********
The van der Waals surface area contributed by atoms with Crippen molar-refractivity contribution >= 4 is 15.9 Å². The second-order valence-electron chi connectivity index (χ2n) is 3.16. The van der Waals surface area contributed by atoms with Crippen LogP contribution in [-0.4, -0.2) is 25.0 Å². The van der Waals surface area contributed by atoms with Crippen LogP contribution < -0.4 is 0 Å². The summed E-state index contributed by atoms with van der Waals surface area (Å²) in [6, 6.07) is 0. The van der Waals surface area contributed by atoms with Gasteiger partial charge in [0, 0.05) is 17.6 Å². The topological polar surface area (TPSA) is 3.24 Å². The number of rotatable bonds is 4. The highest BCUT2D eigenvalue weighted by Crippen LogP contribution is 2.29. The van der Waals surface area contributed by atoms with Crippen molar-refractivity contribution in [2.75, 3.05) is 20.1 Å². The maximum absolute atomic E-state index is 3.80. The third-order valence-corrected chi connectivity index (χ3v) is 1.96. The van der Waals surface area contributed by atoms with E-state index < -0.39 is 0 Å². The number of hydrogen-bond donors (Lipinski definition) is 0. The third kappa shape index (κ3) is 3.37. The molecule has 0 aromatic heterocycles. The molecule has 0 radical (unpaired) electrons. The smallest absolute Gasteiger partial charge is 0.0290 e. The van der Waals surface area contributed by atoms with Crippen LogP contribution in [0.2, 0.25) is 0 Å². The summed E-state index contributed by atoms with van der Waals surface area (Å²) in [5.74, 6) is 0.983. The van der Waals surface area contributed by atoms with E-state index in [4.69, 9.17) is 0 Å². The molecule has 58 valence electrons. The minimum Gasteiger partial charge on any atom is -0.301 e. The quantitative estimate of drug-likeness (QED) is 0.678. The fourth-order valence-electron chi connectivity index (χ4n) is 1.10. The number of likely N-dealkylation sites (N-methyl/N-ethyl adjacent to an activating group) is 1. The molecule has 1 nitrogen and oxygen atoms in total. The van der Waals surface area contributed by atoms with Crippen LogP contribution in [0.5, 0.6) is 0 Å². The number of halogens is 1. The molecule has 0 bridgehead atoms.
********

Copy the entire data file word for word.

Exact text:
The van der Waals surface area contributed by atoms with Crippen molar-refractivity contribution >= 4 is 15.9 Å². The second-order valence-electron chi connectivity index (χ2n) is 3.16. The van der Waals surface area contributed by atoms with Crippen LogP contribution in [-0.4, -0.2) is 25.0 Å². The van der Waals surface area contributed by atoms with Crippen LogP contribution < -0.4 is 0 Å². The summed E-state index contributed by atoms with van der Waals surface area (Å²) in [6, 6.07) is 0. The van der Waals surface area contributed by atoms with Gasteiger partial charge in [0, 0.05) is 17.6 Å². The topological polar surface area (TPSA) is 3.24 Å². The number of rotatable bonds is 4. The highest BCUT2D eigenvalue weighted by Crippen LogP contribution is 2.29. The van der Waals surface area contributed by atoms with Crippen molar-refractivity contribution in [2.75, 3.05) is 20.1 Å². The maximum absolute atomic E-state index is 3.80. The third-order valence-corrected chi connectivity index (χ3v) is 1.96. The van der Waals surface area contributed by atoms with E-state index < -0.39 is 0 Å². The number of hydrogen-bond donors (Lipinski definition) is 0. The third kappa shape index (κ3) is 3.37. The molecule has 0 aromatic heterocycles. The molecule has 0 radical (unpaired) electrons. The smallest absolute Gasteiger partial charge is 0.0290 e. The van der Waals surface area contributed by atoms with Crippen LogP contribution in [0.2, 0.25) is 0 Å². The summed E-state index contributed by atoms with van der Waals surface area (Å²) in [5.74, 6) is 0.983. The van der Waals surface area contributed by atoms with E-state index in [4.69, 9.17) is 0 Å². The molecule has 58 valence electrons. The minimum Gasteiger partial charge on any atom is -0.301 e. The quantitative estimate of drug-likeness (QED) is 0.678. The fourth-order valence-electron chi connectivity index (χ4n) is 1.10. The number of likely N-dealkylation sites (N-methyl/N-ethyl adjacent to an activating group) is 1. The molecule has 1 nitrogen and oxygen atoms in total. The van der Waals surface area contributed by atoms with Crippen LogP contribution in [0.5, 0.6) is 0 Å². The number of halogens is 1. The molecule has 0 bridgehead atoms.